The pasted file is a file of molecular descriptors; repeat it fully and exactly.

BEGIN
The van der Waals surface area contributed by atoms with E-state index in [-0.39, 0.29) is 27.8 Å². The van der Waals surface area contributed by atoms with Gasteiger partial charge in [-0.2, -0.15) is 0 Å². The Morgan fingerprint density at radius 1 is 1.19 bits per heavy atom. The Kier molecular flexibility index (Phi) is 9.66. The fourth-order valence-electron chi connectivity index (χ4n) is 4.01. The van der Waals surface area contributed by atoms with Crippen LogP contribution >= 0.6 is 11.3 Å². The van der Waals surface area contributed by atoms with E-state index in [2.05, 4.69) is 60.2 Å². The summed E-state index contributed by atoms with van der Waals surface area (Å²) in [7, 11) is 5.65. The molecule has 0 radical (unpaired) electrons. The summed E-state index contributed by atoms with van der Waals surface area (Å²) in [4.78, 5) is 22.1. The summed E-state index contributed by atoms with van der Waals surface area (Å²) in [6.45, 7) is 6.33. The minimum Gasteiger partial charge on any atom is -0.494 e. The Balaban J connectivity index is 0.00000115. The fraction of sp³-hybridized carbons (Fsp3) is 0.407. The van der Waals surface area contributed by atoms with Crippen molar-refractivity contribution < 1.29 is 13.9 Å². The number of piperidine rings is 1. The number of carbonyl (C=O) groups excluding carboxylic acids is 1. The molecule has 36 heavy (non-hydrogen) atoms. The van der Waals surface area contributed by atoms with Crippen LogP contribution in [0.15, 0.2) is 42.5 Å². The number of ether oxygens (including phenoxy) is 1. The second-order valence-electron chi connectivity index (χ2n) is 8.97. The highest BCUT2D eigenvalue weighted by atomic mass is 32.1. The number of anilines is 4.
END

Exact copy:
The van der Waals surface area contributed by atoms with E-state index in [-0.39, 0.29) is 27.8 Å². The van der Waals surface area contributed by atoms with Gasteiger partial charge in [-0.2, -0.15) is 0 Å². The Morgan fingerprint density at radius 1 is 1.19 bits per heavy atom. The Kier molecular flexibility index (Phi) is 9.66. The fourth-order valence-electron chi connectivity index (χ4n) is 4.01. The van der Waals surface area contributed by atoms with Crippen LogP contribution >= 0.6 is 11.3 Å². The van der Waals surface area contributed by atoms with E-state index in [2.05, 4.69) is 60.2 Å². The summed E-state index contributed by atoms with van der Waals surface area (Å²) in [7, 11) is 5.65. The molecule has 0 radical (unpaired) electrons. The summed E-state index contributed by atoms with van der Waals surface area (Å²) in [4.78, 5) is 22.1. The summed E-state index contributed by atoms with van der Waals surface area (Å²) in [6.45, 7) is 6.33. The minimum Gasteiger partial charge on any atom is -0.494 e. The Balaban J connectivity index is 0.00000115. The fraction of sp³-hybridized carbons (Fsp3) is 0.407. The van der Waals surface area contributed by atoms with Crippen molar-refractivity contribution < 1.29 is 13.9 Å². The number of piperidine rings is 1. The number of carbonyl (C=O) groups excluding carboxylic acids is 1. The molecule has 36 heavy (non-hydrogen) atoms. The van der Waals surface area contributed by atoms with Crippen LogP contribution in [0.15, 0.2) is 42.5 Å². The number of ether oxygens (including phenoxy) is 1. The second-order valence-electron chi connectivity index (χ2n) is 8.97. The highest BCUT2D eigenvalue weighted by atomic mass is 32.1. The number of anilines is 4.